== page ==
In modern manufacturing scenarios, however, finished products are often assembled from parts that are designed and created in multiple locations, all over the world. When that’s the case, it’s more important to standardize the manufacturing processes than it is to standardize the parts. “The new edge for standards isn’t the part itself, it’s the process that makes the part,” says Jordan. “That type of approach, as manufacturing becomes increasingly bespoke, is going to ripple backward through the organization. The organization is going to have to be on its toes to handle that new kind of standard, in which the process is the standard, not the final product.”
The future of fabrication will involve increasingly seamless integrations of digital and mechanical technologies. “Imagine a team that’s designing a new part for a complex machine and while they’re designing the part, every time their design application automatically saves a file, the file is sent into the cloud and evaluated by an application that automatically calculates the cost of producing the part, the time required to produce it, and the feasibility of producing it,” says Jordan. Any segment of the design that is judged infeasible or uneconomical will be highlighted, in real time, by the team’s design application. “If we look at that scenario from an IT perspective, we really have to consider whether we have the IT infrastructure necessary to make that future possible.”
The new modes of iterative manufacturing and bespoke fabrication will require IT infrastructure that connects and orchestrates interactions between smarter devices, smarter networks, and smarter sensors. The table stakes, it would seem, have gone up.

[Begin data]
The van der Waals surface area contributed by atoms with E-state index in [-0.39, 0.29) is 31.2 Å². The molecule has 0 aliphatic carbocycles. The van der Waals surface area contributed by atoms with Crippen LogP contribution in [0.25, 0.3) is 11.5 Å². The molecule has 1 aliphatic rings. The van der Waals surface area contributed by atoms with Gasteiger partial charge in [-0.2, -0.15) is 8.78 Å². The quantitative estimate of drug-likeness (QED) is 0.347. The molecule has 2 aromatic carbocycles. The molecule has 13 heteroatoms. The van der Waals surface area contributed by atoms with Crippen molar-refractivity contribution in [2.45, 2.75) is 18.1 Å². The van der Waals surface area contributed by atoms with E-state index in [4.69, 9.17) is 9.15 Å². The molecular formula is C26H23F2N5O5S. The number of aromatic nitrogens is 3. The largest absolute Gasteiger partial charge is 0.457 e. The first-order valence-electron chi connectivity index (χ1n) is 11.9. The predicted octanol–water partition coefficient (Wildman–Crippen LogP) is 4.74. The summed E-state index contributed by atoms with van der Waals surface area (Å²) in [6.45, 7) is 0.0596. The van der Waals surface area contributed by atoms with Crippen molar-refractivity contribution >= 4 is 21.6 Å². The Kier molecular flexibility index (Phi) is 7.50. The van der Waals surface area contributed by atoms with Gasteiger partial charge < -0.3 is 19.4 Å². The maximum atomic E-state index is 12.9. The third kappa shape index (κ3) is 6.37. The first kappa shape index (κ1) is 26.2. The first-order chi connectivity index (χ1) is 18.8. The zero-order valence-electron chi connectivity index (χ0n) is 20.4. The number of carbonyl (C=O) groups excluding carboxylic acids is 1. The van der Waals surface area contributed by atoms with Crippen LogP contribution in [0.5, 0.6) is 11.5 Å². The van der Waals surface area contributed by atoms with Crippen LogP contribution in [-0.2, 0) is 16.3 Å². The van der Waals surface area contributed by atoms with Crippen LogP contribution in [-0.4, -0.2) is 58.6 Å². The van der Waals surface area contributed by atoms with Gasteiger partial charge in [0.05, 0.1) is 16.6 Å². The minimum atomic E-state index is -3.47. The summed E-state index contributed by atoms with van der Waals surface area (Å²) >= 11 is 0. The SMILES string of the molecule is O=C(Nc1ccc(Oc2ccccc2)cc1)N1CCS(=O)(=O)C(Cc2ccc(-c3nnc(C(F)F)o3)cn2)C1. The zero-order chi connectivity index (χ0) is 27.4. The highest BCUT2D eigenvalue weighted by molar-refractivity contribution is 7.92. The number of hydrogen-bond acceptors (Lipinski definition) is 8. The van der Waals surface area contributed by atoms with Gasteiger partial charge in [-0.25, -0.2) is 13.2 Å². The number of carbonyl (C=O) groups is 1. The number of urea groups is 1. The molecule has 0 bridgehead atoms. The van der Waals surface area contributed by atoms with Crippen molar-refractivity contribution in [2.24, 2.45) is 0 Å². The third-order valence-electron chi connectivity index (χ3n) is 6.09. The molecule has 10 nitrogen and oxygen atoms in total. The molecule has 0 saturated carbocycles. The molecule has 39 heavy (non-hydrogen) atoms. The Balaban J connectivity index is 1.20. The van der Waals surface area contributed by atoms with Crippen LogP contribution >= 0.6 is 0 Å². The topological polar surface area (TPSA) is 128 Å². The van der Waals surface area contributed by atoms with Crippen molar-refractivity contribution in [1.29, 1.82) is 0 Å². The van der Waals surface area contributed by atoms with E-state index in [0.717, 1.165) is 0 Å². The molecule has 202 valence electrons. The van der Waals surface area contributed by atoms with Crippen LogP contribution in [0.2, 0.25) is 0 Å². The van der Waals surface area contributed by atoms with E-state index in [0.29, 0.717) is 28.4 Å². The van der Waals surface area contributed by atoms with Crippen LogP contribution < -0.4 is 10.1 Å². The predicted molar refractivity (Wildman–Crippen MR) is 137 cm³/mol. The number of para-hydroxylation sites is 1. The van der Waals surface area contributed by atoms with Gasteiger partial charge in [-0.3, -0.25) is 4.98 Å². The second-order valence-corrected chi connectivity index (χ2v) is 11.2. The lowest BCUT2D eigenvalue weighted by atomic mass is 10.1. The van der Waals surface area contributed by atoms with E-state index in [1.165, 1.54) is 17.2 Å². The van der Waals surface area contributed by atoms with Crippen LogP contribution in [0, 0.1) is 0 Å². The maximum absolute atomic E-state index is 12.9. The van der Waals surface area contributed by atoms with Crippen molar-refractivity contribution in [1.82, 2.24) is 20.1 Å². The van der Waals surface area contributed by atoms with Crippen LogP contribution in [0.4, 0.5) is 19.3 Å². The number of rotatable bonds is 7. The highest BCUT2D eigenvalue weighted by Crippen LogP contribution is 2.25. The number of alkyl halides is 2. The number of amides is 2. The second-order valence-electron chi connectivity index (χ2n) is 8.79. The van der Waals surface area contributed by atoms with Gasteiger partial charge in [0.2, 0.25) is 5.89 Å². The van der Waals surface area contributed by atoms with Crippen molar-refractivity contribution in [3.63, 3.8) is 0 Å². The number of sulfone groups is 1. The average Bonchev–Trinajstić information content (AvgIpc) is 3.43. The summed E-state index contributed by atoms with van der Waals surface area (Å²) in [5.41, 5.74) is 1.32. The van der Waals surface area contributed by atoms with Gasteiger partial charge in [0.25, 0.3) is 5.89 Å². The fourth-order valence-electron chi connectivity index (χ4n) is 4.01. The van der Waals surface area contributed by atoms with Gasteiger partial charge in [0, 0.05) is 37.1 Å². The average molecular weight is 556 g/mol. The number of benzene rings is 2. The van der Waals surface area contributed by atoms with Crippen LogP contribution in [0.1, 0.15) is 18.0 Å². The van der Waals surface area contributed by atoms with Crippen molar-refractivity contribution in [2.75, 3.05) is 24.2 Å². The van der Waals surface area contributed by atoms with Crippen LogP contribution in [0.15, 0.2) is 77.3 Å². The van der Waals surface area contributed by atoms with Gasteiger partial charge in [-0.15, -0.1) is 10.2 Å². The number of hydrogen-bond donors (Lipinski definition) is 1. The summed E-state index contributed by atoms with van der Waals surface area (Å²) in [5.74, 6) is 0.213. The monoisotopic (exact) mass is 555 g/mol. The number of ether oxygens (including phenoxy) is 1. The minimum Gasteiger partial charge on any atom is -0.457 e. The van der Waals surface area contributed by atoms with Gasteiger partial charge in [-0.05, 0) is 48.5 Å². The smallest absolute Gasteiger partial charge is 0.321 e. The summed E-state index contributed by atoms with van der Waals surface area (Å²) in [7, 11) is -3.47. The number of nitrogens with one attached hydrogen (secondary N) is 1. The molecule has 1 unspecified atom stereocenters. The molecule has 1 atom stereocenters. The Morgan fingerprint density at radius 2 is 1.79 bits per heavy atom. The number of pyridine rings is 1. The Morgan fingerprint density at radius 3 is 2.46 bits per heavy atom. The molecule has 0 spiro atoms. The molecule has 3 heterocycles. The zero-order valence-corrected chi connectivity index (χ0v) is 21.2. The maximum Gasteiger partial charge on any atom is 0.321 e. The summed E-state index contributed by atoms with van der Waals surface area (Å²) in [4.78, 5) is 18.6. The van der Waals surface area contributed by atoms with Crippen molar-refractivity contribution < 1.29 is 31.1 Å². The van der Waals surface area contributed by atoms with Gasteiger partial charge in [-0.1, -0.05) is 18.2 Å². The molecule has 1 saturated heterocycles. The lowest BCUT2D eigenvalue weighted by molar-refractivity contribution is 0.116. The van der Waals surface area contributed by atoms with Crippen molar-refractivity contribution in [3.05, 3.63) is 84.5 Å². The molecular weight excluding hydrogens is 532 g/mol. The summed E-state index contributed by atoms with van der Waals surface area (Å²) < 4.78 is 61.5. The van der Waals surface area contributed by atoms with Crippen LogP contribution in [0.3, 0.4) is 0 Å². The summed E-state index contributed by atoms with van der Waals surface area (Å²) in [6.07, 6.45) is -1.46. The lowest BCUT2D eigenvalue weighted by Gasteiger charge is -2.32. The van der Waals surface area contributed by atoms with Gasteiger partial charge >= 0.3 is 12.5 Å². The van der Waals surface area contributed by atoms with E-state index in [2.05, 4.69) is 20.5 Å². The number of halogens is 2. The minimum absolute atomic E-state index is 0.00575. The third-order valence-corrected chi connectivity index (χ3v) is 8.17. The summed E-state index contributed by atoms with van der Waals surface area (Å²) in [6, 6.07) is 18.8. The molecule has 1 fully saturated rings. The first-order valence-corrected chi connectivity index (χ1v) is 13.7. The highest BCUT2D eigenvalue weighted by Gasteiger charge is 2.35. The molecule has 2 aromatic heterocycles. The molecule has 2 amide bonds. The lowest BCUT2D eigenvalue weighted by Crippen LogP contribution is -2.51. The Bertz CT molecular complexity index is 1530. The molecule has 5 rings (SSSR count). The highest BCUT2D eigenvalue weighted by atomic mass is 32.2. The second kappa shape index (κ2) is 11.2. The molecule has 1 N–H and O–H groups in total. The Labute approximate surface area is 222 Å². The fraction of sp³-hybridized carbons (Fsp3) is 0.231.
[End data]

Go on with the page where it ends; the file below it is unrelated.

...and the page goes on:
Meanwhile, Back at the Ranch…
Mike Olson is the founder and chief strategy officer of Cloudera, an early champion of Hadoop for enterprise users and a leading provider of analytic data management services. In many ways, Mike’s story is similar to the stories of other highly successful tech entrepreneurs. But it tracks nicely with the emerging narrative of how big data is transforming IT infrastructure. At Berkeley, Mike studied under the legendary Michael Stonebraker, whose research was critical to the development of modern relational database systems. After leaving Berkeley, Mike spent the next couple of decades building database products. He helped launch a series of successful tech firms and made good money in the process. “We built great products, but it wasn’t like you woke up with your heart pounding. Over those decades, relational databases just became the default answer to any kind of data management problem,” says Mike.
While Mike was building relational databases for big companies, Google was dealing with its own unique data challenge. Google’s mission was to vacuum up all the available data on the Web, index it, and make it searchable. Accomplishing that mission required a new approach to data management, something that went far beyond the abilities of relational database technology. Google’s solutions were GFS (Google File System) and MapReduce, which was essential to the subsequent development of Hadoop. “In 2004, Google published a couple of papers about GFS and MapReduce, and most of us in the relational database industry thought it was a joke. We totally disregarded it,” Mike recalls. “It didn’t use SQL, which we knew was crucial to data management. What we didn’t know was that Google wasn’t trying to build a database system that solved the same problems as ours did. Google was building a system that addressed a new problem, at a new scale, and handled complex data from many different sources.”
Four years later, Mike and some of his friends revisited Google’s research and saw the potential for creating a new industry based on Hadoop. Their driving force was big data—back in 2004, only Google and a handful of other companies were focused on solving big data problems. By 2008, big data had become more widely understood as a serious challenge (or opportunity, depending on your perspective) for organizations worldwide. Machine-to-machine interactions were creating huge volumes of new data, and at astonishing speeds. Suddenly, database managers and database providers were in the hot seat.
Mike describes the transition: “In the old days, when you wanted to build a data center, you called Sun Microsystems and you ordered the biggest box they had. They’d ship it to you as a single centralized server. Then you’d take whatever money you had left over and send it to Oracle, and they’d sell you a license to run their database software on the box. That’s where you put all of your data. But machine-generated data grows faster than any box can handle. A single, centralized system can’t scale rapidly enough to keep up with all the new data.”